The expression growing pains is well known, but parents should think of it quite literally when it comes to their children.
A child’s body is in a constant state of change as bones grow and limbs lengthen or broaden. It’s not easy adjusting to a body that’s renewing itself every few weeks.
Growth makes children stronger, but it also leaves them vulnerable as although their bones are highly porous and therefore pliable, they are also prone to damage.
When orthopaedic specialists – medics who take care of the musculoskeletal system – treat youngsters, they know they are dealing with a very specific and delicate set of problems.
The commonest paediatric orthopaedic problem that children face is fractures, mainly when they are aged between two years and early teens. The older the child is, the more likely the fracture will be due to recreational activities such as playing sport.
Experts urge parents to take children with a fracture to see a paediatric orthopaedic surgeon because they will take issues to do with growth into consideration – and a diagnosis may be more complicated than just the result of playground rough and tumble.
“Deformities can result from fractures, but they could also be due to congenital deformities and the main causes are widely unknown,” explains Dr Zaid Al Aubaidi, Consultant Orthopaedic Surgeon at Al Zahra Hospital Dubai.
“If we take deformities of the limbs or of the spine, in most of these cases we don’t know the reason for them, but thankfully treatment is available.”
One huge issue in the UAE for children is scoliosis. This is a sideways curvature of the spine that occurs most often during the growth spurt just before puberty.
A child with scoliosis will often look like he or she is leaning to one side as the condition can cause a difference in shoulder or hip height.
Mild cases of scoliosis don't hamper day-to-day life; however, more serious cases can limit functioning, cause pain, hamper breathing and even have a psychological impact on children.
“There are many causes of scoliosis and by far the commonest is what is referred to as idiopathic – something that arises spontaneously – especially adolescent idiopathic scoliosis, which is scoliotic deformities that happen after the age of 10,” explains Dr Al Aubaidi.
He urges parents to have children screened periodically – especially for spinal deformity –recommending this be done for adolescent idiopathic scoliosis at the age of eight years, ten years and twelve years.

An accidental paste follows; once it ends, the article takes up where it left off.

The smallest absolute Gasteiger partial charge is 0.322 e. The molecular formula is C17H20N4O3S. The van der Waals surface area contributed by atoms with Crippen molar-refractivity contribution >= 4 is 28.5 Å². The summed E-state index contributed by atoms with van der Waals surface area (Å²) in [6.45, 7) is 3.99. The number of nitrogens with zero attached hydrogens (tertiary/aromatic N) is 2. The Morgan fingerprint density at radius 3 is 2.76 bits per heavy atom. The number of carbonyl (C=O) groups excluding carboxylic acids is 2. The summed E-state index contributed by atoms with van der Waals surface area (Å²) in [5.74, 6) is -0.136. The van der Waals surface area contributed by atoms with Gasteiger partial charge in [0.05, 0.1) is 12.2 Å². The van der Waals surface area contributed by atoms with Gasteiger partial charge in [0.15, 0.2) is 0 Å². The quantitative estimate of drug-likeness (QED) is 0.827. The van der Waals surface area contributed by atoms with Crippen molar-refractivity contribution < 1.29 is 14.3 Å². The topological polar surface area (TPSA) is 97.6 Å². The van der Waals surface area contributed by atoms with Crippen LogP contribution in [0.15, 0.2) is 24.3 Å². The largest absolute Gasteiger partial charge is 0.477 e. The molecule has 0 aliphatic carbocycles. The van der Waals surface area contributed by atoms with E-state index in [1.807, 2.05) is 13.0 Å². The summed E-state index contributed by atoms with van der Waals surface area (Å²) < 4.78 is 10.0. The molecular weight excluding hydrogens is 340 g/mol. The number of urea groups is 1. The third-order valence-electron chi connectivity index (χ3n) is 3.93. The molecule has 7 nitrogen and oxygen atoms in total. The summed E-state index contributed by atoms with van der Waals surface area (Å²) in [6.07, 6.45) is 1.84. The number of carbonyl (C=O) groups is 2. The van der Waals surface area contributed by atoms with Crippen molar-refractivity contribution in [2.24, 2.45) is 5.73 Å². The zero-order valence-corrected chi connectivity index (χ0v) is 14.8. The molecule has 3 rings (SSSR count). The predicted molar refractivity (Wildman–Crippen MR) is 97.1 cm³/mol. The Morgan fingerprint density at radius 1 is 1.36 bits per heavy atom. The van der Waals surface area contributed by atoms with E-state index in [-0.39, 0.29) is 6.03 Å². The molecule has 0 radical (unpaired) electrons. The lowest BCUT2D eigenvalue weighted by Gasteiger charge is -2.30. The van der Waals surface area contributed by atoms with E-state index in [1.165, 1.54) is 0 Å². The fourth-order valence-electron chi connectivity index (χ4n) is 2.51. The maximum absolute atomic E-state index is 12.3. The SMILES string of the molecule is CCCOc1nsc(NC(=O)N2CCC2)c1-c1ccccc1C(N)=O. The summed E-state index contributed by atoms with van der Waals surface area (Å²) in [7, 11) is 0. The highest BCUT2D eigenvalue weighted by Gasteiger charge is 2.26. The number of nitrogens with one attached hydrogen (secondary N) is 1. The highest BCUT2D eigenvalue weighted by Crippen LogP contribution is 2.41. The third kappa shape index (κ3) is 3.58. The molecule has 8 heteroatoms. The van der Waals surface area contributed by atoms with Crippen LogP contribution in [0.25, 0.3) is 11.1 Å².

If a screening shows a worrying result, the good news is there are some highly effective modern treatments available.
At our facility in Al Zahra Hospital Dubai, we operate on around 100 scoliotic cases each year and the success rate is very high.
“At our facility in Al Zahra Hospital Dubai, we operate on around 100 scoliotic cases each year and the success rate is very high,” assures Dr Al Aubaidi.
“We use all the newest global techniques, for example, the use of magnetic rods or what we call segmental fixation and complete correction of the curve. We have also operated many cases as redo surgery where patients had previously had surgeries done abroad and they need correcting by us.”
Al Zahra has become a trusted name in this highly specialised area, with its Paediatric Orthopaedic and Paediatric Spine Unit offering an impressive range of treatments for conditions that affect children and having successfully managed a vast number of cases. The hospital was also the first centre in the Middle East to start universal hip screenings for all newborns delivered at its facility, as well as those referred to its care.
“We have a wide range of treatments for scoliosis from the conservative – which could just be observation – to attacking the curve very early with non-operative measures such as the brace,” explains Dr Al Aubaidi.
“We use the Providence night-time brace, which is a revolutionary spinal orthosis for young patients with a proven record of results for all curve types: lumbar, thoracic, double major and thoracolumbar. The brace needs to be used only at night-time and this way will not affect the child’s mobility, psychology and daily activities.”
Interestingly, Al Zahra also starts treatment of the scoliotic curve just when the curve hits the definition of scoliosis, which is more than 10 degrees – while the rest of the world mainly starts bracing when it hits 24 degrees.
“The whole philosophy of this treatment is that as long as we are not harming the child, then it’s of course better to start the treatment as early as possible,” adds Dr Al Aubaidi.
“We are very proud to say that we are the first centre to have started this kind of treatment.”
Dr Zaid Al Aubadi has performed more than 1,000 scoliosis surgeries during his career and completed over 100 revision surgeries for patients who have undergone unsuccessful surgical treatments prior to seeing him.
For more information call 04 378 6666 or visit Azhd.ae